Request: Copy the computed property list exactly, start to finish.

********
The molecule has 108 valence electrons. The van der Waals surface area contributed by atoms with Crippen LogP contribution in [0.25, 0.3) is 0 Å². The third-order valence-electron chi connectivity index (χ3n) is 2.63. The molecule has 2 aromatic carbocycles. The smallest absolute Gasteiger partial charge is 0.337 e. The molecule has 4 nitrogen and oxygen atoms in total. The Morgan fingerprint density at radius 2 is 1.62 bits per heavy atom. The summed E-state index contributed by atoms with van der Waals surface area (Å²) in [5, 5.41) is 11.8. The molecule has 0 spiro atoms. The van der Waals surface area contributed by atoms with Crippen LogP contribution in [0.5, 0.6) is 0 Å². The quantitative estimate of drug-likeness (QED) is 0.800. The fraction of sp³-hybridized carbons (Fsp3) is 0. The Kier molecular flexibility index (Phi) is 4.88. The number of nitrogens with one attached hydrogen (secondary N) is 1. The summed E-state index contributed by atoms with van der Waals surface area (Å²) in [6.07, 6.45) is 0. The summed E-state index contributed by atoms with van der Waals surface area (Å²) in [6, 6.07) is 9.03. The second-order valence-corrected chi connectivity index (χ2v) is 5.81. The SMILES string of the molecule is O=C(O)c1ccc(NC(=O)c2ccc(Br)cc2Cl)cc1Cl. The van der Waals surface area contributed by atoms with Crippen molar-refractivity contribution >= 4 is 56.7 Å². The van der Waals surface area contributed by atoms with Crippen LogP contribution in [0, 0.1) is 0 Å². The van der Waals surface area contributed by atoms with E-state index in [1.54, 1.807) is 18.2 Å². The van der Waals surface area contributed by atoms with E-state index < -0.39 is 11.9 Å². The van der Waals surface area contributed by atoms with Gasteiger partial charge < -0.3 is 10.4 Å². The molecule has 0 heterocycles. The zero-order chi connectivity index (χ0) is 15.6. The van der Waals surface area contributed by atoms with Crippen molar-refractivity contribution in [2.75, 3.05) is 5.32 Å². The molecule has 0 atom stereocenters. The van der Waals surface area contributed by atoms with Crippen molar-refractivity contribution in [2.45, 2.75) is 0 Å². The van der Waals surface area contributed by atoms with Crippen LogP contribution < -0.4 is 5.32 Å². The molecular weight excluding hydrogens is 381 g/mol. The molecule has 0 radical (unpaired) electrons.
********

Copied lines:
The molecule has 108 valence electrons. The van der Waals surface area contributed by atoms with Crippen LogP contribution in [0.25, 0.3) is 0 Å². The third-order valence-electron chi connectivity index (χ3n) is 2.63. The molecule has 2 aromatic carbocycles. The smallest absolute Gasteiger partial charge is 0.337 e. The molecule has 4 nitrogen and oxygen atoms in total. The Morgan fingerprint density at radius 2 is 1.62 bits per heavy atom. The summed E-state index contributed by atoms with van der Waals surface area (Å²) in [5, 5.41) is 11.8. The molecule has 0 spiro atoms. The van der Waals surface area contributed by atoms with Crippen LogP contribution in [0.5, 0.6) is 0 Å². The quantitative estimate of drug-likeness (QED) is 0.800. The fraction of sp³-hybridized carbons (Fsp3) is 0. The Kier molecular flexibility index (Phi) is 4.88. The number of nitrogens with one attached hydrogen (secondary N) is 1. The summed E-state index contributed by atoms with van der Waals surface area (Å²) in [6.07, 6.45) is 0. The summed E-state index contributed by atoms with van der Waals surface area (Å²) in [6, 6.07) is 9.03. The second-order valence-corrected chi connectivity index (χ2v) is 5.81. The SMILES string of the molecule is O=C(O)c1ccc(NC(=O)c2ccc(Br)cc2Cl)cc1Cl. The van der Waals surface area contributed by atoms with Crippen molar-refractivity contribution >= 4 is 56.7 Å². The van der Waals surface area contributed by atoms with Crippen LogP contribution in [0, 0.1) is 0 Å². The van der Waals surface area contributed by atoms with E-state index in [1.54, 1.807) is 18.2 Å². The van der Waals surface area contributed by atoms with E-state index < -0.39 is 11.9 Å². The van der Waals surface area contributed by atoms with Gasteiger partial charge < -0.3 is 10.4 Å². The molecule has 0 heterocycles. The zero-order chi connectivity index (χ0) is 15.6. The van der Waals surface area contributed by atoms with Crippen molar-refractivity contribution in [2.75, 3.05) is 5.32 Å². The molecule has 0 atom stereocenters. The van der Waals surface area contributed by atoms with Crippen molar-refractivity contribution in [2.45, 2.75) is 0 Å². The van der Waals surface area contributed by atoms with Crippen LogP contribution < -0.4 is 5.32 Å². The molecular weight excluding hydrogens is 381 g/mol. The molecule has 0 radical (unpaired) electrons.